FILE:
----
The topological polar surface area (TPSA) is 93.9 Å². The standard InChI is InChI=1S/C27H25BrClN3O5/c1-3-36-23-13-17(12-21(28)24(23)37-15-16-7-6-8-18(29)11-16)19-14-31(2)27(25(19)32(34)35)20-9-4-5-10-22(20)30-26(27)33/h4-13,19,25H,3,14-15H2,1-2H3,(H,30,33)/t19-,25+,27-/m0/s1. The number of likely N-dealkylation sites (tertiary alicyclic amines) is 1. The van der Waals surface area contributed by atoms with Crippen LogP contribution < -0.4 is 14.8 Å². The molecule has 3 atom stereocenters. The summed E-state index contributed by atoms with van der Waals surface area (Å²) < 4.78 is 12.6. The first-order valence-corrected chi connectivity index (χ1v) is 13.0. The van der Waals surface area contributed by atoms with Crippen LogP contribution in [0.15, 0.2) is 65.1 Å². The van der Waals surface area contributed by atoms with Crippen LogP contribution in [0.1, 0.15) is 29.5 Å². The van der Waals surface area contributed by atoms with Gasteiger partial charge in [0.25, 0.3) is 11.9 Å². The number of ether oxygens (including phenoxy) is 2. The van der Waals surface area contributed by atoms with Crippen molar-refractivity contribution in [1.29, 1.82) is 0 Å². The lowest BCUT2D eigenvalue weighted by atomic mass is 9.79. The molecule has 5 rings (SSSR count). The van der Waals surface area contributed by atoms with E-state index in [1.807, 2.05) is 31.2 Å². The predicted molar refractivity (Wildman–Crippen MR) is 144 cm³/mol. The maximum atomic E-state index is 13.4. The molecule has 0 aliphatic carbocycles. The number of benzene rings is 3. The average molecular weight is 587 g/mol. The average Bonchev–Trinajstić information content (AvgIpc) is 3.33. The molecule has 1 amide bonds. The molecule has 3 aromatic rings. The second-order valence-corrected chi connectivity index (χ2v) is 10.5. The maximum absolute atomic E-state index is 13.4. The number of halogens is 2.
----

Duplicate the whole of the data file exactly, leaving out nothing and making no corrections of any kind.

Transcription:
The topological polar surface area (TPSA) is 93.9 Å². The standard InChI is InChI=1S/C27H25BrClN3O5/c1-3-36-23-13-17(12-21(28)24(23)37-15-16-7-6-8-18(29)11-16)19-14-31(2)27(25(19)32(34)35)20-9-4-5-10-22(20)30-26(27)33/h4-13,19,25H,3,14-15H2,1-2H3,(H,30,33)/t19-,25+,27-/m0/s1. The number of likely N-dealkylation sites (tertiary alicyclic amines) is 1. The van der Waals surface area contributed by atoms with Crippen LogP contribution < -0.4 is 14.8 Å². The molecule has 3 atom stereocenters. The summed E-state index contributed by atoms with van der Waals surface area (Å²) < 4.78 is 12.6. The first-order valence-corrected chi connectivity index (χ1v) is 13.0. The van der Waals surface area contributed by atoms with Crippen LogP contribution in [0.15, 0.2) is 65.1 Å². The van der Waals surface area contributed by atoms with Crippen LogP contribution in [0.1, 0.15) is 29.5 Å². The van der Waals surface area contributed by atoms with Gasteiger partial charge in [0.25, 0.3) is 11.9 Å². The number of ether oxygens (including phenoxy) is 2. The van der Waals surface area contributed by atoms with Crippen molar-refractivity contribution in [1.29, 1.82) is 0 Å². The lowest BCUT2D eigenvalue weighted by atomic mass is 9.79. The molecule has 5 rings (SSSR count). The van der Waals surface area contributed by atoms with E-state index in [1.807, 2.05) is 31.2 Å². The predicted molar refractivity (Wildman–Crippen MR) is 144 cm³/mol. The maximum atomic E-state index is 13.4. The molecule has 0 aliphatic carbocycles. The number of benzene rings is 3. The average molecular weight is 587 g/mol. The average Bonchev–Trinajstić information content (AvgIpc) is 3.33. The molecule has 1 amide bonds. The molecule has 3 aromatic rings. The second-order valence-corrected chi connectivity index (χ2v) is 10.5. The maximum absolute atomic E-state index is 13.4. The number of halogens is 2.